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Also with wizards

I forgot to mention this last time. What would be the proper way to write wizards: Separate forms and a controller class (I've done this before in VB) or one form with a PageControl (I'm trying this right now but haven't been able to write validation code -- OnChanging only executes when the user clicks a tab).

By the way thans for the answer last time.

Julio César Carrascal Urquijo
Wednesday, November 27, 2002

We use TPageControl for wizards. You can place your validation code in the NextButton.OnClick event or in the OnChanging event of the TPageControl.

The Delphi Fan
Thursday, November 28, 2002

I use a pagecontrol with hidden tabs and do the validation checks when the Previous/Next buttons are clicked. That way you don't need the pagecontrol onchange events.

If you hide the tabs at run time you can still use them during design time to easily browse the tabs.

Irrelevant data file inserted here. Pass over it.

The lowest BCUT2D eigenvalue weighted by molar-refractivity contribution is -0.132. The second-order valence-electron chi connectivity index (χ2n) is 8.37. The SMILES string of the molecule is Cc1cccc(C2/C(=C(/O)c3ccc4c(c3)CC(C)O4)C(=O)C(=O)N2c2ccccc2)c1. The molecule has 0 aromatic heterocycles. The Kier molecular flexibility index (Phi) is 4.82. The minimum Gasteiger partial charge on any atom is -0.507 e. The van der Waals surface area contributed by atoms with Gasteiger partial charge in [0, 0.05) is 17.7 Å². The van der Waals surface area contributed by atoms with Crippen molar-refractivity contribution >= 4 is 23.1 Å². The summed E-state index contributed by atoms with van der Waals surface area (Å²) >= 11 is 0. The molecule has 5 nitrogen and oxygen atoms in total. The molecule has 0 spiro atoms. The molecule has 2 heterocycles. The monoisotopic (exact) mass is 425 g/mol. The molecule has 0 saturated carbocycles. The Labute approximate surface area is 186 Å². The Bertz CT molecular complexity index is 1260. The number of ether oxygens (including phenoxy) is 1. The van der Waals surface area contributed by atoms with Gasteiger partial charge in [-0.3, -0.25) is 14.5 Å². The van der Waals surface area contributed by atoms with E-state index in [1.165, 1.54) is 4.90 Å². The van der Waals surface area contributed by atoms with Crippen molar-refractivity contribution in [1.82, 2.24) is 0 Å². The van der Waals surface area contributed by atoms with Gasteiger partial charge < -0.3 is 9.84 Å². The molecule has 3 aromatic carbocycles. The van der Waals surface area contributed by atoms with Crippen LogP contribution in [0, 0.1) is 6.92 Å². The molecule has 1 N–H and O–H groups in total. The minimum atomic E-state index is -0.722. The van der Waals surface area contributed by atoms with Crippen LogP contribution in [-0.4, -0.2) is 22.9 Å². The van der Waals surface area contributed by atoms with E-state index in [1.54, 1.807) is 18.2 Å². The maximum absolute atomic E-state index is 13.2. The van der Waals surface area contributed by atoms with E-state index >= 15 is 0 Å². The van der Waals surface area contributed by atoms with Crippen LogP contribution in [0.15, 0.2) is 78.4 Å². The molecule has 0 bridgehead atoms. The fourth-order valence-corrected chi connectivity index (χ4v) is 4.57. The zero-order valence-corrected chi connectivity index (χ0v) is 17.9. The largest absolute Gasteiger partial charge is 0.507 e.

Jan Derk
Friday, November 29, 2002

Depending on the complexity of the wizard and how many developers are on the project, I use:

For simple wizards: A TPageControl, as mentioned above. Make sure you set the PageControl's TabStop property to False, or you get ghosted tab stops.

For complex wizards: A form that contains a custom TFrame. At wizard start I create all the TFrames then display the correct one as the user moves through the wizard.  The benefit of this is that multiple people can be working on different wizard pages without conflicting with each other.

Tim Sullivan
Saturday, November 30, 2002

A better component for this job is TNotebook. This is hidden away in the "Win3.1" tab, but there's nothing wrong with it. It has *no* graphical elements at all and therefore is simpler.

Aaron Lawrence
Thursday, December 05, 2002

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